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A Tale Of Two AMD Ryzen 5 Builds:  Building The Perfect Low Cost, Full Featured, Gaming Rig      

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Building Two Ryzen 5 Gaming Rigs, was amazed how what you could end up with for a reasonable amount of money.  

AMD was kind enough to send me two Ryzen 5s, some memory and a mother board and I figured I see how much machine I could build for cheap. I did, and this should be no surprise, find out that there really isn’t a good video card for high end games under $200 which became my most expensive part of both builds. I also confirmed that the lower priced of the two Ryzen processors works fine though I preferred the look of the fan that is coupled with the higher priced offering. This led me to conclude that my choice of processor would likely determine whether I’d use a window case and build a showcase PC or go even cheaper and go with a closed case design. Given the resulting gaming experience had more to do with what graphics card I used than any other factor the cost delta between the two systems was mostly based on appearance. But I’ll pay more for a system that looks better, I’m kind of proud of my builds, but this showcases you can build a decent little gaming desktop for not a lot of money.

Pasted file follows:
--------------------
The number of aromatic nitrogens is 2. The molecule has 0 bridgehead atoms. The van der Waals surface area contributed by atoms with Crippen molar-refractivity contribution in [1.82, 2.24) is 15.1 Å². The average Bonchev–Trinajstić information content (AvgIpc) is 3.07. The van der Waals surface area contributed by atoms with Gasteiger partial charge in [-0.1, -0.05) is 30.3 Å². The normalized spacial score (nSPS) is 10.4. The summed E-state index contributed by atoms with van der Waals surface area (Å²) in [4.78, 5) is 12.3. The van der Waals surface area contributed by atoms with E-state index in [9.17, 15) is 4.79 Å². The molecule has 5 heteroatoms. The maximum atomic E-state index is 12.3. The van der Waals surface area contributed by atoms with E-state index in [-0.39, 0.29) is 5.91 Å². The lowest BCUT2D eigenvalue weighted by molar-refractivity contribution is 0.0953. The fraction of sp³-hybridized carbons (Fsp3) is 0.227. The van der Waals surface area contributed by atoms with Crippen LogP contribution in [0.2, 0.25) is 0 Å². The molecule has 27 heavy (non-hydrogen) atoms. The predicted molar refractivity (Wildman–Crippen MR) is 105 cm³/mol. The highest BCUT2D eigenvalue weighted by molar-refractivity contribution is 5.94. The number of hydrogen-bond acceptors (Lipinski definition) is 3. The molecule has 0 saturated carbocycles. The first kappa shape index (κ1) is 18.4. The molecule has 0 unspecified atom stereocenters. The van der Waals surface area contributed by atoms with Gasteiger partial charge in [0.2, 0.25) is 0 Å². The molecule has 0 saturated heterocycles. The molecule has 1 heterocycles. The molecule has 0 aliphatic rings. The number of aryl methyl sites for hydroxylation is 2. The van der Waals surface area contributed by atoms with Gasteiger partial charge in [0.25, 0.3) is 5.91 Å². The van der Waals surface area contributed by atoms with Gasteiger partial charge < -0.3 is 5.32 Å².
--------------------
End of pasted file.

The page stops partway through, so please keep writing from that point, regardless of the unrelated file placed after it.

On A Budget

It is kind of amazing how inexpensive components have become. But here were the components for the build and why.

AMD Ryzen 5 1400: This comes with the Wraith Stealth fan but given a budget system won’t have a window so paying extra for a few more GHz and a lighted fan just didn’t make sense and the cost would have been $169.

MSI B350M Gaming Pro Motherboard (Micro-ATX): This had the best match of low price and features I could find and I’ve become a big MSI fan of late. It cost a reasonable $80.

MSI Gaming Radeon RX 480 4GB Crossfire Ready Graphics card: I actually started with an NVIDIA 1050 card but the game I use to test with (because I’m addicted to it) is Ashes of the Singularity and it wouldn’t run reliably. That took me to the 1060 for $219 or the RX for $200 and price won out (plus I actually had the AMD card).

Corsair Vengeance DDR4 memory (16GB): I’ve had good luck with Corsair and it was on same for $119 and I’m a believer in memory headroom this 16GB righter than 8 but 32 is overkill.

SanDisk SSD Plus 240GB: At $79 this seemed too good a deal to pass up and you really don’t need more than 240GB.

EVGA 430W 80+ Power Supply White: At $39 this was a decent power supply for not a lot of money.

Xion Performance ATX Tower Case: Clean, nice looking, and only $25.

This gave me a total system build of $711 for what turned out to be a rather decent little gaming box but what if I wanted something a tad more visual?




With Some Sparkle

AMD Ryzen 5 1600: This gives you 2 more cores a little more speed and the Wrath Spire cooling fan which is lighted and better for is you want to show off and it is only $50 more at $219.